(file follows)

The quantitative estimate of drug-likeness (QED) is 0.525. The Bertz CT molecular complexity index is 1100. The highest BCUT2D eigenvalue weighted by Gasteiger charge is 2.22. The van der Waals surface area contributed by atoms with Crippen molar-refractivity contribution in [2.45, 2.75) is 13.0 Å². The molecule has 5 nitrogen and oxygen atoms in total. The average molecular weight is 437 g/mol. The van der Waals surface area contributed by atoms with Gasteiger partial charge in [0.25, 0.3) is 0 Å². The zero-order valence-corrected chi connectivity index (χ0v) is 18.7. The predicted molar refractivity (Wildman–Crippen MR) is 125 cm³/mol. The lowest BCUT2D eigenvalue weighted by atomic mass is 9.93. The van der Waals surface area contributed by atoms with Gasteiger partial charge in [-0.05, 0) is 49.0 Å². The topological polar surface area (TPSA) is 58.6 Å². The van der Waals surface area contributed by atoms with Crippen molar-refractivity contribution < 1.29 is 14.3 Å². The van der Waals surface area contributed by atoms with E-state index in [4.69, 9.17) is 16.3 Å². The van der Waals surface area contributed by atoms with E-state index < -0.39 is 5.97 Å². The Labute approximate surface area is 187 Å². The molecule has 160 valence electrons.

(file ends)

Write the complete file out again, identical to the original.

The quantitative estimate of drug-likeness (QED) is 0.525. The Bertz CT molecular complexity index is 1100. The highest BCUT2D eigenvalue weighted by Gasteiger charge is 2.22. The van der Waals surface area contributed by atoms with Crippen molar-refractivity contribution in [2.45, 2.75) is 13.0 Å². The molecule has 5 nitrogen and oxygen atoms in total. The average molecular weight is 437 g/mol. The van der Waals surface area contributed by atoms with Gasteiger partial charge in [0.25, 0.3) is 0 Å². The zero-order valence-corrected chi connectivity index (χ0v) is 18.7. The predicted molar refractivity (Wildman–Crippen MR) is 125 cm³/mol. The lowest BCUT2D eigenvalue weighted by atomic mass is 9.93. The van der Waals surface area contributed by atoms with Gasteiger partial charge in [-0.05, 0) is 49.0 Å². The topological polar surface area (TPSA) is 58.6 Å². The van der Waals surface area contributed by atoms with Crippen molar-refractivity contribution < 1.29 is 14.3 Å². The van der Waals surface area contributed by atoms with E-state index in [4.69, 9.17) is 16.3 Å². The van der Waals surface area contributed by atoms with E-state index < -0.39 is 5.97 Å². The Labute approximate surface area is 187 Å². The molecule has 160 valence electrons.